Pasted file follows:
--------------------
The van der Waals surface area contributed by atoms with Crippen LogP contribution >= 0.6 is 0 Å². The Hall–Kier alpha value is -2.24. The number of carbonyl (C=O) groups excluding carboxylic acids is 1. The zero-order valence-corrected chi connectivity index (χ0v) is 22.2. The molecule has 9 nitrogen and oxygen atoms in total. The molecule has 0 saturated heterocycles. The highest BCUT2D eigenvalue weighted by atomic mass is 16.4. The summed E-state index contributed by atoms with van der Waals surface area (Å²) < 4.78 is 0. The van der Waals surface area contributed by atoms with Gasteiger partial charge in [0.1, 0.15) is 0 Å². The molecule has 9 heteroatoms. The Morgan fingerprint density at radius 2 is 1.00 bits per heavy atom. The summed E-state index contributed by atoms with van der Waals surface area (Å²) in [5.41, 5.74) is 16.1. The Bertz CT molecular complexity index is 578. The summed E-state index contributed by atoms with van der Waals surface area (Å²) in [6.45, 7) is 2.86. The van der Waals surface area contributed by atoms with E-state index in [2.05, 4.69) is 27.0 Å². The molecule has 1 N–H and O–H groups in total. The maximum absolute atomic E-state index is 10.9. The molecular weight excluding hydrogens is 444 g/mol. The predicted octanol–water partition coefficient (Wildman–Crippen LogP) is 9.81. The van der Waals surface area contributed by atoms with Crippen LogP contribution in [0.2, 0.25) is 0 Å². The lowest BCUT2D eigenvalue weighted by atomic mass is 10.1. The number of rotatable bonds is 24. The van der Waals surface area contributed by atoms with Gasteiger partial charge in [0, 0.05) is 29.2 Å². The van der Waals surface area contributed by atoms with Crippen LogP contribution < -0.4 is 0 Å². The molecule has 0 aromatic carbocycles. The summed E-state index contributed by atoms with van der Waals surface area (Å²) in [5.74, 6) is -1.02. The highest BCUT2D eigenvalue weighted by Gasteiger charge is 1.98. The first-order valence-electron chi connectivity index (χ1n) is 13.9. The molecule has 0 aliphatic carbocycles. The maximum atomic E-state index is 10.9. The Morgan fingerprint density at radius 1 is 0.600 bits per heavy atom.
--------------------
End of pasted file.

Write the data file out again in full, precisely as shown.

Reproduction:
The van der Waals surface area contributed by atoms with Crippen LogP contribution >= 0.6 is 0 Å². The Hall–Kier alpha value is -2.24. The number of carbonyl (C=O) groups excluding carboxylic acids is 1. The zero-order valence-corrected chi connectivity index (χ0v) is 22.2. The molecule has 9 nitrogen and oxygen atoms in total. The molecule has 0 saturated heterocycles. The highest BCUT2D eigenvalue weighted by atomic mass is 16.4. The summed E-state index contributed by atoms with van der Waals surface area (Å²) < 4.78 is 0. The van der Waals surface area contributed by atoms with Gasteiger partial charge in [0.1, 0.15) is 0 Å². The molecule has 9 heteroatoms. The Morgan fingerprint density at radius 2 is 1.00 bits per heavy atom. The summed E-state index contributed by atoms with van der Waals surface area (Å²) in [5.41, 5.74) is 16.1. The Bertz CT molecular complexity index is 578. The summed E-state index contributed by atoms with van der Waals surface area (Å²) in [6.45, 7) is 2.86. The van der Waals surface area contributed by atoms with E-state index in [2.05, 4.69) is 27.0 Å². The molecule has 1 N–H and O–H groups in total. The maximum absolute atomic E-state index is 10.9. The molecular weight excluding hydrogens is 444 g/mol. The predicted octanol–water partition coefficient (Wildman–Crippen LogP) is 9.81. The van der Waals surface area contributed by atoms with Crippen LogP contribution in [0.2, 0.25) is 0 Å². The lowest BCUT2D eigenvalue weighted by atomic mass is 10.1. The number of rotatable bonds is 24. The van der Waals surface area contributed by atoms with Gasteiger partial charge in [0, 0.05) is 29.2 Å². The van der Waals surface area contributed by atoms with Crippen LogP contribution < -0.4 is 0 Å². The molecule has 0 aromatic carbocycles. The summed E-state index contributed by atoms with van der Waals surface area (Å²) in [5.74, 6) is -1.02. The highest BCUT2D eigenvalue weighted by Gasteiger charge is 1.98. The first-order valence-electron chi connectivity index (χ1n) is 13.9. The molecule has 0 aliphatic carbocycles. The maximum atomic E-state index is 10.9. The Morgan fingerprint density at radius 1 is 0.600 bits per heavy atom.